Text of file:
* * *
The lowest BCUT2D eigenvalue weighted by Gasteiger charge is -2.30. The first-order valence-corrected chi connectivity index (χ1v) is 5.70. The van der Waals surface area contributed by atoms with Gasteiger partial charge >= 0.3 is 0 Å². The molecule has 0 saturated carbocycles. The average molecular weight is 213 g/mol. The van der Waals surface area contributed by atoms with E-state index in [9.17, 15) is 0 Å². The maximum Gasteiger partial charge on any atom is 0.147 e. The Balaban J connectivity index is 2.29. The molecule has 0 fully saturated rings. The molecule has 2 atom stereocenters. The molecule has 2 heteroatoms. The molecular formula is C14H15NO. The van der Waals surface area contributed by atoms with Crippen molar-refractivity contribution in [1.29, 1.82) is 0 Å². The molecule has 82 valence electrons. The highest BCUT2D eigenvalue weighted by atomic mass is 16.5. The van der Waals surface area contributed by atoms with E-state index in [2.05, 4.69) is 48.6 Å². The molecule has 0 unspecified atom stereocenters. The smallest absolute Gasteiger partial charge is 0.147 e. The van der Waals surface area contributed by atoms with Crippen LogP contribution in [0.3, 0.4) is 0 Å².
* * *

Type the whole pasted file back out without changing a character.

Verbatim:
The lowest BCUT2D eigenvalue weighted by Gasteiger charge is -2.30. The first-order valence-corrected chi connectivity index (χ1v) is 5.70. The van der Waals surface area contributed by atoms with Gasteiger partial charge >= 0.3 is 0 Å². The molecule has 0 saturated carbocycles. The average molecular weight is 213 g/mol. The van der Waals surface area contributed by atoms with E-state index in [9.17, 15) is 0 Å². The maximum Gasteiger partial charge on any atom is 0.147 e. The Balaban J connectivity index is 2.29. The molecule has 0 fully saturated rings. The molecule has 2 atom stereocenters. The molecule has 2 heteroatoms. The molecular formula is C14H15NO. The van der Waals surface area contributed by atoms with Crippen molar-refractivity contribution in [1.29, 1.82) is 0 Å². The molecule has 82 valence electrons. The highest BCUT2D eigenvalue weighted by atomic mass is 16.5. The van der Waals surface area contributed by atoms with E-state index in [2.05, 4.69) is 48.6 Å². The molecule has 0 unspecified atom stereocenters. The smallest absolute Gasteiger partial charge is 0.147 e. The van der Waals surface area contributed by atoms with Crippen LogP contribution in [0.3, 0.4) is 0 Å².